Reader Question: How do I choose electives?

… I’m not sure what electives to take. There are lots of different requirements, I don’t know what I like, and I don’t know what to take…

Every degree requires taking certain electives. Be they credits from a different faculty, English or other language requirements, or breadth requirements in your faculty, electives are an important part of your undergraduate degree. However, if you’re overwhelmed by the choices, don’t know what you’re interested in, and/or can’t decide what to take, this guide might help you.

First, figure out what the elective requirements are. Otherwise, you’ll be bumbling along in the dark and may end up taking courses that you don’t like and that don’t fulfill any requirements. If you’re in first year, have a general idea because just about everything you take will probably count for something. However, as you get up to the higher years, it’s important to know the details. It would be a pain in the rear end to realize at the end of fourth year that you’re 1 course away from graduating (and having to do the course in summer school or next year).

So, now that you know what’s going on, how do you decide on what electives to take?

Try these strategies: 

1. Path of least resistance

This is both the easiest and hardest method. It’s hard because you have to go through all of your degree and specialization requirements (basically everything about what you need to do to graduate) and figuring out exactly what electives you need. Then you simply take the easiest courses to fulfill those requirements. How do you know what the easiest courses are? Ask around! Perhaps your friends or classmates have taken courses they found easy. As well, certain courses are reputedly easier (a.k.a. bird courses). However, reputations are not always deserved, so use your better judgement. If you find yourself struggling within the first week, the course is probably not as easy as you expected and switching courses might be easier.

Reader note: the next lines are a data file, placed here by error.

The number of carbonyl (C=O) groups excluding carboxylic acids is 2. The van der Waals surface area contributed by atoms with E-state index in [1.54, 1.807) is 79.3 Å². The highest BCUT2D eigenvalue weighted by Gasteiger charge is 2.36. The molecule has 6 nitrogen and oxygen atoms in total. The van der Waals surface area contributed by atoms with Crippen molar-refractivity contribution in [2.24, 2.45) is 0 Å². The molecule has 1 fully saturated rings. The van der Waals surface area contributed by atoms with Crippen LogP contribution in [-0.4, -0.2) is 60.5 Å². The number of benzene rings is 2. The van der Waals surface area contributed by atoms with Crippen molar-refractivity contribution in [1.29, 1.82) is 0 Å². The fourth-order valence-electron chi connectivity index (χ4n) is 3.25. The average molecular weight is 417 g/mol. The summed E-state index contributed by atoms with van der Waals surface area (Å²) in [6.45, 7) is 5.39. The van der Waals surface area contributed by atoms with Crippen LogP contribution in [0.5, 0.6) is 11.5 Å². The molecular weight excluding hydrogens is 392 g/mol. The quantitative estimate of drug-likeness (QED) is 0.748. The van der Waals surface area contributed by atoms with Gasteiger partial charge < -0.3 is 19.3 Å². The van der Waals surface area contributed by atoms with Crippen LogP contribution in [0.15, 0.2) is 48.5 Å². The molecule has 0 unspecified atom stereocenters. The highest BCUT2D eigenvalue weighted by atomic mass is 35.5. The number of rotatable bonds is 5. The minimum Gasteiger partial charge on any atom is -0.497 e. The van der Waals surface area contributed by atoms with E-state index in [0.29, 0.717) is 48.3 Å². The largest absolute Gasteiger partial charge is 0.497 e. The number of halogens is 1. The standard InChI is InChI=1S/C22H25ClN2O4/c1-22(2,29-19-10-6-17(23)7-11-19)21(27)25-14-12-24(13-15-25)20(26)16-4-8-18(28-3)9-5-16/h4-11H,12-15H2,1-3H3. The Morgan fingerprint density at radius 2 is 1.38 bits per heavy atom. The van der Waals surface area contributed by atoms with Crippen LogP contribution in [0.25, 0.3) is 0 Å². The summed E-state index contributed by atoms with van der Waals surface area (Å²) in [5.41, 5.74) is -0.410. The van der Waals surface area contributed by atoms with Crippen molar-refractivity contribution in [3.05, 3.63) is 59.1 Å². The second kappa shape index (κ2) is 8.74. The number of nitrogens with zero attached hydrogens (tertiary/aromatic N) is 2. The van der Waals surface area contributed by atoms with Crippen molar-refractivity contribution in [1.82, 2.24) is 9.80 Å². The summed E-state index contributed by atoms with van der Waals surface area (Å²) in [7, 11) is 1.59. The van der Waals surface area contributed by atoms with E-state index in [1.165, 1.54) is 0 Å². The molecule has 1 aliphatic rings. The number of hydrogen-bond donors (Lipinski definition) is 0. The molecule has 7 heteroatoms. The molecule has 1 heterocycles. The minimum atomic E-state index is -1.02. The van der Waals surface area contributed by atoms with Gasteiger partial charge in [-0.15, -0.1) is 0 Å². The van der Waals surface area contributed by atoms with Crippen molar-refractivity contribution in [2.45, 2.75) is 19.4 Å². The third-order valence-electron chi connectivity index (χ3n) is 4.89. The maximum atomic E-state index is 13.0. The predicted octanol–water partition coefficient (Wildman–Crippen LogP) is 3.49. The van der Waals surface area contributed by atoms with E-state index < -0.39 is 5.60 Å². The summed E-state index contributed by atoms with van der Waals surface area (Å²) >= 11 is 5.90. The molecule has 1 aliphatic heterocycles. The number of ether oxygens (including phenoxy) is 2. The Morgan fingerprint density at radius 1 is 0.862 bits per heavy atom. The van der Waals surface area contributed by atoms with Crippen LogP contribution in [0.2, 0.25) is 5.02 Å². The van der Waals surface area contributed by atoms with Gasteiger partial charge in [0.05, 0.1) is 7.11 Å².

Pros:

  • Easier course load
  • Don’t have to take more courses than absolutely necessary

Cons:

  • Not always possible to tell what courses are easy
  • The easiest courses may not be the most interesting courses

 

2. Whatever fits

The involves having a rough idea of the requirements you need to graduate, then taking courses that fulfill those requirements and fit nicely in your time table.

Pros:

  • Class fits nicely in time table – no need to take 8 am electives if you don’t want to
Cons:
  • Courses may not be easy or interesting

 

3. à la carte

This involves having a rough idea of the requirements, then taking any course that would fulfill those requirements and seem interesting. There needn’t be any overarching theme here, just take whatever strikes your fancy.

Pros:

  • All the courses will be interesting
  • Can gain understanding of a broad range of topics

Cons:

  • Courses may be more challenging than expected
  • May only obtain surface understanding of each discipline with no real depth

 

4. Second love